• Peer-to-peer recruitment remains the tried and true method for recruiting volunteer providers. If you do not have an M.D. or D.O. after your name, do not attempt to recruit volunteer physicians by yourself! It will be a largely futile exercise.
• Physicians, like other types of health care professionals, pay closest attention to their peers in the profession. They listen and are attuned to the mores and attitudes and persuasions of their peers. It is no different with free clinic personnel. It is human nature.
• Thus, the goal of clinics in recruitment should be to organize and arrange to have physicians talk with and recruit other physicians, nurse practitioners talk with and recruit other nurse practitioners, and physician assistants talk with and recruit other physician assistants.
• The provider “champion” described above is obviously a leader in this endeavor, but does not have to be the only provider involved in recruitment.
• Existing volunteer providers, who have already experienced the joy and satisfaction of practicing in the clinic, should be strongly encouraged to reach out to their colleagues and friends in the profession. They can speak firsthand about their experiences and can persuade their peers in ways that those outside of their profession cannot.
• The clinic Executive Director or Volunteer Coordinator can provide a great resource to the provider recruiters by creating and supplying them with copies of a one-page volunteer recruitment document.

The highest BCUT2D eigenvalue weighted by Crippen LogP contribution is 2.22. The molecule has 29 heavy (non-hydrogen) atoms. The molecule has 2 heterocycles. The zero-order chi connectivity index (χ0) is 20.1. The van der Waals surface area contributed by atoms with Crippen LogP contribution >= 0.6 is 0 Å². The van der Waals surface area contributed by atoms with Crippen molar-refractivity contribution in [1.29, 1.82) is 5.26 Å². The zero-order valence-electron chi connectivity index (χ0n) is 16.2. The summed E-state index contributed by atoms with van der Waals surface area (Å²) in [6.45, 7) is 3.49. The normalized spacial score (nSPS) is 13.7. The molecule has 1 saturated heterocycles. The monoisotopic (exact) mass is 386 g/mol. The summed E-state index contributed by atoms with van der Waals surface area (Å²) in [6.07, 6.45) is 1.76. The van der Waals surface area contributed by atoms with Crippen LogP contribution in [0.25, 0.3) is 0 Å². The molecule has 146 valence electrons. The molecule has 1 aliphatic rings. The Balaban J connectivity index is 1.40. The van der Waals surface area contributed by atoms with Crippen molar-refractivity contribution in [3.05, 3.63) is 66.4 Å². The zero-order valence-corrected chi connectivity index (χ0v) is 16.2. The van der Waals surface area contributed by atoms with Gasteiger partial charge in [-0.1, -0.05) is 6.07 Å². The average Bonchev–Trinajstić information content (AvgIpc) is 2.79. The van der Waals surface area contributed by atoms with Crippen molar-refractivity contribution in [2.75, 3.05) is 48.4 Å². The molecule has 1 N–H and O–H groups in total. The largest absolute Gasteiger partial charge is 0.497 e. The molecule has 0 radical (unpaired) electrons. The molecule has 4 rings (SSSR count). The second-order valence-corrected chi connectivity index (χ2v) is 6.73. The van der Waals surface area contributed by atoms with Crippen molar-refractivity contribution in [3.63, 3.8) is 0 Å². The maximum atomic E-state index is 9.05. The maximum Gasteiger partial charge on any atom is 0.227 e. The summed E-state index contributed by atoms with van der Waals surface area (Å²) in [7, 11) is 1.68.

• This document is two-sided. On one side would contain a letter of invitation over the name and signature of the Medical Director or physician “champion,” and printed on the clinic’s letterhead. It is well written, with a warm tone and a personal anecdote or two from the author.
• The other side would contain information that would be of most interest to prospective volunteer providers: clinic mission and scope of service, hours of operation, process to become a volunteer, choices for frequency of volunteering, information about malpractice protection, other benefits of volunteering, and more.
• Some clinics have enumerated a list of top reasons why medical providers should consider volunteering. Among the more common ones are:
• Often the first and largest concern that prospective physician volunteers have is fear of malpractice claims. It is important to address this issue clearly and completely at the beginning of the conversation.
• Free clinics in the U.S. have flourished through the years in part because volunteer immunity laws have been enacted in many states, protecting free clinic providers from malpractice lawsuits. Check to see whether your state has such a law and if so, what protection it provides.
• The incidence of lawsuits against the nation’s free clinics and their providers is statistically insignificant.2 Part of the reason has been that state immunity laws – and the high bar set for successful claims – have had a chilling effect on trial lawyers’ consideration of potential lawsuits.